StampingEdit

The inscriptions have been remarkably stamped and published by E. Hultzsch in "Inscriptions Of Asoka", the full text of which is available online.[8]

Relation to Greek philosophyEdit

According to Valeri Yailenko, the Kineas inscription of Ai Khanoum , dated about 300 BCE, probably influenced the writing of the Edicts of Ashoka a few decades later, around 260 BCE (see also Hellenistic influence on Indian art).[1] The edicts put forward moral rules which are extremely close to the Kinéas inscription of Ai Khanoum, both in terms of content and formulation.[1] Short, aphoristic expressions, the subjects being discussed, the vocabulary itself, are all elements of similarity with the inscription of Kineas.[1]

ReferencesEdit

  1. ^ a b c d e f g h i Yailenko 1990, pp.239-256
  2. ^ a b Inscriptions of Asoka by Alexander Cunningham, Eugen Hultzsch, 1877 pp.15-16
  3. ^ S.Dhammika, The Edicts of Ashoka King The Fourteen Rock Edicts / 13
  4. ^ Inscriptions Of Asoka, E.Hultzsch, 1925 p.25
  5. ^ Inscriptions Of Asoka, E. Hultzsch, 1925 p.83
  6. ^ VP Yailenko, "Aï Khanoum's Delphic Maxims and the Formation of Asoka's Dharma Doctrine", in: Ancient History Dialogues, 1990, volume 16, number 1, pp.239-256
  7. ^ S.Dhammika, The Edicts of King Ashoka The Fourteen Rock Edicts/13
  8. ^ Inscriptions Of Asoka, E.Hultzsch, 1925 Full text

SourcesEdit

  • Valeri P. Yailenko, Aï Khanoum's delphic maxims and the formation of the Asoka dharma doctrine, Dialogues d'histoire ancienne, volume 16, number 1, 1990, 239-256

External linksEdit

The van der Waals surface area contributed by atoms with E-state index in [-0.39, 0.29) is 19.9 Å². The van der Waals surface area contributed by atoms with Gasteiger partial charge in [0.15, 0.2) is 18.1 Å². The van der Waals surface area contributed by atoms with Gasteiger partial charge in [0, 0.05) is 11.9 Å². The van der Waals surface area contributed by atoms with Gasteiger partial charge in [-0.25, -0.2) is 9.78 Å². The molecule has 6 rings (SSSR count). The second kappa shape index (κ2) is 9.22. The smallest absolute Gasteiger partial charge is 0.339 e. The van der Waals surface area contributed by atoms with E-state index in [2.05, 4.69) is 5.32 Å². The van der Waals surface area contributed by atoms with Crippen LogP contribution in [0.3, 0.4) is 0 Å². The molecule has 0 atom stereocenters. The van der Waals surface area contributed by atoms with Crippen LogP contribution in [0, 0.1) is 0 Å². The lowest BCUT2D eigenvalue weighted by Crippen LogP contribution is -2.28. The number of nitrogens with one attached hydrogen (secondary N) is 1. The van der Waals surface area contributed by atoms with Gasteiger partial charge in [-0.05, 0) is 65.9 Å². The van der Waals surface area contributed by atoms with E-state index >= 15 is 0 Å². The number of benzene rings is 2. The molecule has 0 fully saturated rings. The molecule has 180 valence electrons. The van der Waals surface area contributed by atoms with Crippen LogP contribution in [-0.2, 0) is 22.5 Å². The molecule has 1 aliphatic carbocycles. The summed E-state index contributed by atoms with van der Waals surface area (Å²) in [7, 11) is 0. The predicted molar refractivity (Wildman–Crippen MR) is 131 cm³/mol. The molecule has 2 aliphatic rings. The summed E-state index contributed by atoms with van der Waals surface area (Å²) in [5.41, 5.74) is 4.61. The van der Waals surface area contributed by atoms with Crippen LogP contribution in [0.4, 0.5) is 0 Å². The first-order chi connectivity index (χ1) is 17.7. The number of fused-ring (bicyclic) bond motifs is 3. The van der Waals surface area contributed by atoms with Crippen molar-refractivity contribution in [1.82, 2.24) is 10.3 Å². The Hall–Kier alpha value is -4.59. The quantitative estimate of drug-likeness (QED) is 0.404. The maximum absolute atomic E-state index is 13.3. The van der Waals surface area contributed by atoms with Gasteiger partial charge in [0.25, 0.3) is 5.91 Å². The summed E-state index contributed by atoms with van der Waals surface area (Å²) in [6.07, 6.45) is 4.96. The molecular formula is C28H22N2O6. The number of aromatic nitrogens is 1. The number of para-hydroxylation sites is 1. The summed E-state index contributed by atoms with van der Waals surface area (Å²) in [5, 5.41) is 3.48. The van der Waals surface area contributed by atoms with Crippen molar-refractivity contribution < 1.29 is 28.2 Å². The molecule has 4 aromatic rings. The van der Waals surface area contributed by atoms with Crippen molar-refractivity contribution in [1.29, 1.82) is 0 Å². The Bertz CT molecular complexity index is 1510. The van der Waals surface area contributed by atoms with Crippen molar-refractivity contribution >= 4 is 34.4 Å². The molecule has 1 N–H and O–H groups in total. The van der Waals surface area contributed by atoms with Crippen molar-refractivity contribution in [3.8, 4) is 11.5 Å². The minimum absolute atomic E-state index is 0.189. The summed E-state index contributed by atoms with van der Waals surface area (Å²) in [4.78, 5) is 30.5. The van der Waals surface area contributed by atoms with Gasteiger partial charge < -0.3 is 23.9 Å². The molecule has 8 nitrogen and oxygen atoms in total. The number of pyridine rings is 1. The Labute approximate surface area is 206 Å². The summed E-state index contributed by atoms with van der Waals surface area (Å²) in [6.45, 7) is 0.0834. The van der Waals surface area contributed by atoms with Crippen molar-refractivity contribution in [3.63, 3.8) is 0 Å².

Edicts of Ashoka
(Ruled 269–232 BCE)
Regnal years
of Ashoka
Type of Edict
(and location of the inscriptions)
Geographical location
Year 8 End of the Kalinga war and conversion to the "Dharma"
Year 10[1] Minor Rock Edicts Related events:
Visit to the Bodhi tree in Bodh Gaya
Construction of the Mahabodhi Temple and Diamond throne in Bodh Gaya
Predication throughout India.
Dissenssions in the Sangha
Third Buddhist Council
In Indian language: Sohgaura inscription
Erection of the Pillars of Ashoka
Kandahar Bilingual Rock Inscription
(in Greek and Aramaic, Kandahar)
Minor Rock Edicts in Aramaic:
Laghman Inscription, Taxila inscription
Year 11 and later Minor Rock Edicts (n°1, n°2 and n°3)
(Panguraria, Maski, Palkigundu and Gavimath, Bahapur/Srinivaspuri, Bairat, Ahraura, Gujarra, Sasaram, Rajula Mandagiri, Yerragudi, Udegolam, Nittur, Brahmagiri, Siddapur, Jatinga-Rameshwara)
Year 12 and later[1] Barabar Caves inscriptions Major Rock Edicts
Minor Pillar Edicts Major Rock Edicts in Greek: Edicts n°12-13 (Kandahar)

Major Rock Edicts in Indian language:
Edicts No.1 ~ No.14
(in Kharoshthi script: Shahbazgarhi, Mansehra Edicts
(in Brahmi script: Kalsi, Girnar, Sopara, Sannati, Yerragudi, Delhi Edicts)
Major Rock Edicts 1-10, 14, Separate Edicts 1&2:
(Dhauli, Jaugada)
Schism Edict, Queen's Edict
(Sarnath Sanchi Allahabad)
Rummindei Edict, Nigali Sagar Edict
Year 26, 27
and later[1]
Major Pillar Edicts
In Indian language:
Major Pillar Edicts No.1 ~ No.7
(Allahabad pillar Delhi pillar Topra Kalan Rampurva Lauria Nandangarh Lauriya-Araraj Amaravati)

Derived inscriptions in Aramaic, on rock:
Kandahar, Edict No.7[2][3] and Pul-i-Darunteh, Edict No.5 or No.7[4]

  1. ^ a b c Yailenko,Les maximes delphiques d'Aï Khanoum et la formation de la doctrine du dhamma d'Asoka, 1990, p. 243.
  2. ^ Inscriptions of Asoka de D.C. Sircar p. 30
  3. ^ Handbuch der Orientalistik de Kurt A. Behrendt p. 39
  4. ^ Handbuch der Orientalistik de Kurt A. Behrendt p. 39